Surgical Techniques

Managing complications at the time of vaginal hysterectomy

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When performing bilateral salpingo-oophorectomy, a long, fine clamp, such as the M.D. Anderson clamp, can help you reach up to control the gonadal vessels in the event that you lose your initial grip on those vessels (FIGURE 8).

FIGURE 8 M.D. Anderson clamp Have such a clamp on hand in the event the gonadal vessels are lost during salpingo-oophorectomy, as it allows you to reach into the pelvis and retrieve them.

FIGURE 8 M.D. Anderson clampHave such a clamp on hand in the event the gonadal vessels are lost during salpingo-oophorectomy, as it allows you to reach into the pelvis and retrieve them.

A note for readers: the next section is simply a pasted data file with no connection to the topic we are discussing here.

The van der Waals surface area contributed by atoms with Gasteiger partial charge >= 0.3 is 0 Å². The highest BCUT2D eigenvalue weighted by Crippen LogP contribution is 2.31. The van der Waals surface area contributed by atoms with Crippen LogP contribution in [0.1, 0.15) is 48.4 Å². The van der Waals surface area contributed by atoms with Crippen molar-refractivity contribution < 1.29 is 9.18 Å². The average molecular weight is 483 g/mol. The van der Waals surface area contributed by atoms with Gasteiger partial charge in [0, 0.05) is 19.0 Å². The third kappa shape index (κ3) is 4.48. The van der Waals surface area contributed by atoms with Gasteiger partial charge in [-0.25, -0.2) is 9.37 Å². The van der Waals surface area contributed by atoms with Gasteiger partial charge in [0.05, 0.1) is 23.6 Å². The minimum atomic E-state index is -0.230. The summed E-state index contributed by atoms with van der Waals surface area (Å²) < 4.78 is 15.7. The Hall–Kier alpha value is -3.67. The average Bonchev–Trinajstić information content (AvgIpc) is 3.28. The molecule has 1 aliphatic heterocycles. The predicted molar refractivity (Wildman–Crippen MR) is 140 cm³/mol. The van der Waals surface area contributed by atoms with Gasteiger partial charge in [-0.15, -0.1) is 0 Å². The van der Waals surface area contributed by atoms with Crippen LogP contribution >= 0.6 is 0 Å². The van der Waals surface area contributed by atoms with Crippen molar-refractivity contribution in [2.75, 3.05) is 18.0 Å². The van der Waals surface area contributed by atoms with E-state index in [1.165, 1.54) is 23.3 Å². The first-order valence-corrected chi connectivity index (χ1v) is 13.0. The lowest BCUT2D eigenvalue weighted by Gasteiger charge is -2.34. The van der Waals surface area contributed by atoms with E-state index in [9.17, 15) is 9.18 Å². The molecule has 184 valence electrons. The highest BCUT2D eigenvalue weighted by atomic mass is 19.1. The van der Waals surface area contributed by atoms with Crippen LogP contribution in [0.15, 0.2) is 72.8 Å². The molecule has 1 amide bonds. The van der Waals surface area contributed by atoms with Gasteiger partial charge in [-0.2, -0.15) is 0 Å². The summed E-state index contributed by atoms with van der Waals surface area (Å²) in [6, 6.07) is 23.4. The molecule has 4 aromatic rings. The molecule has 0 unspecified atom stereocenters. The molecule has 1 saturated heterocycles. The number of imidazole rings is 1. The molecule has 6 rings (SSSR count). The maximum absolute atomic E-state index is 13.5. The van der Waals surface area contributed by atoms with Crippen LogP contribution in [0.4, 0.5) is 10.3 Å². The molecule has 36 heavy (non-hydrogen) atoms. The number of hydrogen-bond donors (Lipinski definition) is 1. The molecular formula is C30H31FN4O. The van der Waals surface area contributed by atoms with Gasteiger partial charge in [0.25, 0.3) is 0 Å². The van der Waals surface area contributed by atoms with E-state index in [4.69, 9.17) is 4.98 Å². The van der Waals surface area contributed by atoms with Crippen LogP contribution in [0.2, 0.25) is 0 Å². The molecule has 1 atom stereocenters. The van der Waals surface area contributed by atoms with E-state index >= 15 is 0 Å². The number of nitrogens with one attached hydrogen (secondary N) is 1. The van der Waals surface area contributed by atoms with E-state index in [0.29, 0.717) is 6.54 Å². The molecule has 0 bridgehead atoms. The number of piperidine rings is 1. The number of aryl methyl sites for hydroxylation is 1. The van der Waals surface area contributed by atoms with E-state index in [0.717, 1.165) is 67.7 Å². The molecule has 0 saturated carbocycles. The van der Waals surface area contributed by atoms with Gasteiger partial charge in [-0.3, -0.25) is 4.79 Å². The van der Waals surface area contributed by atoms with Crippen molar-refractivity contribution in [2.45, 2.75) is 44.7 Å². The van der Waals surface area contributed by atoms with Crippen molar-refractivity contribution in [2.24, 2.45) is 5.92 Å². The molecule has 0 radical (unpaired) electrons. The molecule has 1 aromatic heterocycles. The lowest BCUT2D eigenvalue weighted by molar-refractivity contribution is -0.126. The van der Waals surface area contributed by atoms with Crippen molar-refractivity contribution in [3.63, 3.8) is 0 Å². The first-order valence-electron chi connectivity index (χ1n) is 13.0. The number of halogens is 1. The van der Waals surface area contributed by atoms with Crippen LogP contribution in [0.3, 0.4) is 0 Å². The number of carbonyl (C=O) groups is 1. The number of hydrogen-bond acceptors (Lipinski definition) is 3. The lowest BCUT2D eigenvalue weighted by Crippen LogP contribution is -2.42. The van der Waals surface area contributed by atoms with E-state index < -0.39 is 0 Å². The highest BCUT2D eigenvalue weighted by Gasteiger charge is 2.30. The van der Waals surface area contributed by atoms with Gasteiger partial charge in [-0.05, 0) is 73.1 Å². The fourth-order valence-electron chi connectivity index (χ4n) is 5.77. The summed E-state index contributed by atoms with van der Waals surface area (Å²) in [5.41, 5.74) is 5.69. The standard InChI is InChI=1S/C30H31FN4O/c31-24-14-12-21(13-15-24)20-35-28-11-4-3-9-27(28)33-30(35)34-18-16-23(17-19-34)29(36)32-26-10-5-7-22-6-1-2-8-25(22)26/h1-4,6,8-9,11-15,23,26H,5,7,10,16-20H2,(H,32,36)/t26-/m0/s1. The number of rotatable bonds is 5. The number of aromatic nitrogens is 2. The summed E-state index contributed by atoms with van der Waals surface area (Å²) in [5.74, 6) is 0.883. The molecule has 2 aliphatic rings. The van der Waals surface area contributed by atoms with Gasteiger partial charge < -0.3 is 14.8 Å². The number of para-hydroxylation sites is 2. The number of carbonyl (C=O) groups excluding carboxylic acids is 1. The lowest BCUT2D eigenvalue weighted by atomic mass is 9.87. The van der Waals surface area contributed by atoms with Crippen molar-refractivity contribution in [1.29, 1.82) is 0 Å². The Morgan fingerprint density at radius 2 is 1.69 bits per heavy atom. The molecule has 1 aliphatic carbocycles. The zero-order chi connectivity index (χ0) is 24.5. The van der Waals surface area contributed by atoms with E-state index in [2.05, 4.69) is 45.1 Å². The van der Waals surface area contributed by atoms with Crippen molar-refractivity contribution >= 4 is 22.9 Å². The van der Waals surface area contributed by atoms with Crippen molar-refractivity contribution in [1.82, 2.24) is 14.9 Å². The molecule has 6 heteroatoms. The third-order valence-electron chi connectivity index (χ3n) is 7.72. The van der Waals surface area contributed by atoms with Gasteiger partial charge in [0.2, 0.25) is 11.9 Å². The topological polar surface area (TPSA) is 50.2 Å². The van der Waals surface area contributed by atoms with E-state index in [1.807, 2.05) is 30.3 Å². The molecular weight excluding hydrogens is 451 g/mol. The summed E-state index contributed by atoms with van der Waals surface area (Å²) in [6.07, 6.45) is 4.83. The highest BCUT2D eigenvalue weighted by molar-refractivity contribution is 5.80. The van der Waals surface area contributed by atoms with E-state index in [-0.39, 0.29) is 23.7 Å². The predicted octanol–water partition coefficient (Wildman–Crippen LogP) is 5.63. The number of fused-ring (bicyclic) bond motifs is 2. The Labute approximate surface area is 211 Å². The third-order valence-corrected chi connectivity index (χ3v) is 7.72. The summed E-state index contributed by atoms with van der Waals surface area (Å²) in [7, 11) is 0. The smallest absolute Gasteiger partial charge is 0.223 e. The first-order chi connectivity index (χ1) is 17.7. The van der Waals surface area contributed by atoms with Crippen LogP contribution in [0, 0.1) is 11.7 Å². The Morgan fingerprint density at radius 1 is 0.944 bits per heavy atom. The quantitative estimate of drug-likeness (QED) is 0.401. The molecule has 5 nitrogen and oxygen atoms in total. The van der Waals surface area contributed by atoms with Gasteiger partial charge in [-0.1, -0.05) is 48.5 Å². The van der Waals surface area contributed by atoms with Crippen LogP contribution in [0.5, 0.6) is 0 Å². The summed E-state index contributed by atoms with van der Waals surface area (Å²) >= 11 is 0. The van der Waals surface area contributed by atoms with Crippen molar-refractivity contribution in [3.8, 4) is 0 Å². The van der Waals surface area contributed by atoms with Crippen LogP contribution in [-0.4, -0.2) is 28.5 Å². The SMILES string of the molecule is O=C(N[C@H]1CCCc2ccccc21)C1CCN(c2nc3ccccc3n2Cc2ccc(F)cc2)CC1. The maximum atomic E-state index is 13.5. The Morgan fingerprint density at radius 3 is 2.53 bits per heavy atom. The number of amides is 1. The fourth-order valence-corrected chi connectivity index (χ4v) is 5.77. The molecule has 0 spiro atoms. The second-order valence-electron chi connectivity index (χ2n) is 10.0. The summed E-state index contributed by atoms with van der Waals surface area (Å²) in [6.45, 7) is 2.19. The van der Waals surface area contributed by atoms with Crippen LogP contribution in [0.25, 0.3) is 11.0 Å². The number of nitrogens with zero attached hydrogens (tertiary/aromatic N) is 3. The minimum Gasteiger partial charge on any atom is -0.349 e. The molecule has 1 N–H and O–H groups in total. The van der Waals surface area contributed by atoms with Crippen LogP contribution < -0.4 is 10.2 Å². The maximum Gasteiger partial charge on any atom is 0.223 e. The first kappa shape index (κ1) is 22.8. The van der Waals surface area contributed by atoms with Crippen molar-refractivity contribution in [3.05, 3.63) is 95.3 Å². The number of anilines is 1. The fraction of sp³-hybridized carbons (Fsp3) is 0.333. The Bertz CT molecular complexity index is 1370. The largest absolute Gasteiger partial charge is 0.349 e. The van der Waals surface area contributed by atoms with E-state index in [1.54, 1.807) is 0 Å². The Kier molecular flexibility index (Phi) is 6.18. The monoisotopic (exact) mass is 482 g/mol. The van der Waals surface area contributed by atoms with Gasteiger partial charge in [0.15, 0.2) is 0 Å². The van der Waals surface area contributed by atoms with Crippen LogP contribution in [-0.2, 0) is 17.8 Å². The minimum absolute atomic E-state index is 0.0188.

Be prepared
Have a plan in place to manage any complications that arise during surgery. Just as obstetricians plan ahead to prepare for shoulder dystocia and other emergencies, gynecologic surgeons must prepare for surgical complications. Tissue extraction strategies can aid in the debulking and removal of large uteri, and the proper tools, lighting, and assistance are critical to success.

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